Several prominent US lawmakers and community leaders have strongly condemned the attack on a Hindu priest in New York, asserting that there is "zero tolerance" for hate or bigotry of any kind in the city.
Swami Harish Chander Puri was attacked by a man while he was walking down the street in his religious garb near the Shiv Shakti Peeth in Glen Oaks in the borough of Queens on July 18. The priest suffered bruises and abrasions all over his body, including his face, from the attack.
Police arrested 52-year old Sergio Gouveia in connection with the attack and charged him with assault, harassment and criminal possession of a weapon.
Describing the attack as "horrific", New York State Senator John Liu said that the fact that Puri was attacked while wearing his religious robe, so near his temple, evokes every fear that this was a hate crime.
"Tragically, I''ve seen too many attacks of this type to believe this was a random act of violence. We all stand together united in our resolve to denounce hate and to promote peace in this community," Liu said.
New York Attorney General Letitia James said there is zero tolerance for hate or bigotry of any kind in New York.
"This was a disgusting act of hate that is antithetical to our basic values and our fundamental belief that all are welcome here. The rich diversity of our city is what makes us great, and I stand with the Hindu community today and every day," James said.
New York State Senator Kevin Thomas, the first Indian-American to serve in the Empire State''s Senate, said he stands in solidarity with Puri and the Hindu community, underlining that such acts of violence have no place in New York''s communities.
District Leader in Queens Neeta Jain said that an attack on one individual is an attack on everyone, adding that America and the Indian community believes in love, peace, harmony and compassion.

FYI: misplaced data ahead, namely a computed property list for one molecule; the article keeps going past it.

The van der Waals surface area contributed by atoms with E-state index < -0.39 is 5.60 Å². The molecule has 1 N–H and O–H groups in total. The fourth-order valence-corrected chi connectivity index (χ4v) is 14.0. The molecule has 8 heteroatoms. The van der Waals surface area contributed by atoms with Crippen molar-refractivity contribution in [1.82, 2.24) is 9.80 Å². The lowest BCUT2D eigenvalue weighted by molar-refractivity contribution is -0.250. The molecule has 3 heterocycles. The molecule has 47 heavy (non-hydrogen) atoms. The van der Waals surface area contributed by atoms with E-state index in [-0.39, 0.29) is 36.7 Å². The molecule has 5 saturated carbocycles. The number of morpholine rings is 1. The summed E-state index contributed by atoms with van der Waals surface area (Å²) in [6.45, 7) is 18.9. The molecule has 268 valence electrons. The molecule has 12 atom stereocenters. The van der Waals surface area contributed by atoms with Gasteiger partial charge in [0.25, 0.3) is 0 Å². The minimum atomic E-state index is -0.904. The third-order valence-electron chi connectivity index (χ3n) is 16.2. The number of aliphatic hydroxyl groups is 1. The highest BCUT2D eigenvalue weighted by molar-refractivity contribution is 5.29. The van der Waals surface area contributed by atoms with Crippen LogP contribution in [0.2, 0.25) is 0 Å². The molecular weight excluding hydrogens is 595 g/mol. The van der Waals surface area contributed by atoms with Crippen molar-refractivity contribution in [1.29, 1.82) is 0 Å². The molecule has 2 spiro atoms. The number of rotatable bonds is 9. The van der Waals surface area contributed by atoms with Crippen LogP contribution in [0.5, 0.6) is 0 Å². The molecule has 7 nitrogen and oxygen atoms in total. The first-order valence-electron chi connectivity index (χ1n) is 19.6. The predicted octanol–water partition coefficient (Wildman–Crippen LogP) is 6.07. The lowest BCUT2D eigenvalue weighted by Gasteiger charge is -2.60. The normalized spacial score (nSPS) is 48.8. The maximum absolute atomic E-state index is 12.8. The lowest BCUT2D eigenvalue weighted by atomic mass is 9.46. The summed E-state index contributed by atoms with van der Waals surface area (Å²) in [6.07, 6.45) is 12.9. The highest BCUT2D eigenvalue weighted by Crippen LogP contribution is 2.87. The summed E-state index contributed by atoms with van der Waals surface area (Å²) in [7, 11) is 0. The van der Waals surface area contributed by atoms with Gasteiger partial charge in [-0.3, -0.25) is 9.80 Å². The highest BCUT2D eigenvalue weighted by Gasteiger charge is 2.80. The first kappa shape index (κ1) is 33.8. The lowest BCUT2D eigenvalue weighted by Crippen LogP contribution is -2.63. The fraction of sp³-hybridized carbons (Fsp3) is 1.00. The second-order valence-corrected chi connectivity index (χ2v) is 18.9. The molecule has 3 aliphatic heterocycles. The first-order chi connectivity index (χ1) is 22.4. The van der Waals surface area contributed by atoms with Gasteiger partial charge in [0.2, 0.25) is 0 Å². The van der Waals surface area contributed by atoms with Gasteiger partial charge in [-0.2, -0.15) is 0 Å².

"We are one community and we believe in Unity," she said.
Some of the people who regularly visit the temple said they believe the priest was targeted. The attacker screamed things like, "this is my neighborhood," during the incident, they said.
The incident happened days after US President Donald Trump took to Twitter to target four democratic congresswomen, including Minnesota''s Ilhan Omar, a Somali-born U.S. citizen, asking them to "go back" where they came from.
US Congresspersons Grace Meng and Tom Suozzi had also strongly condemned the "heinous" attack, saying they stand in solidarity with the Hindu community and the borough of Queens is home to a diverse community from around the world.
India's Ambassador to the US Harsh Vardhan Shringla expressed gratitude to Meng and Suozzi for their support.
Shortly after the incident, Consul General in New York Sandeep Chakravorty met the priest to inquire about his health.
"Met with Swamiji of Shiv Shakti Peeth who was attacked by a miscreant. He is at home, recovering well & resumed his spiritual duties. Thanks to the Police for quick arrest of the assailant. Many thanks to @RepGraceMeng & @RepTomSuozzi & the Indian Community for their support," Mr Chakravorty tweeted.
New York State Senator Leroy Comrie too deplored the "senseless and brutal violence that Puri endured while walking through his own neighbourhood"
"Despite the deplorable actions of his attacker, Swami Ji has remarkably demonstrated to us all what it means to be forgiving and compassionate," Comrie said.
Assembly members Ed Braunstein, Nily Rozic, Clyde Vanel and David Weprin and Council members Barry Grodenchik and I Daneek Miller also expressed solidarity with Puri.
Co-founder and Board Member of advocacy group Sadhana: Coalition of Progressive Hindus Aminta Kilawan-Narine said racist, anti-immigrant and Islamophobic rhetoric in the country must be denounced.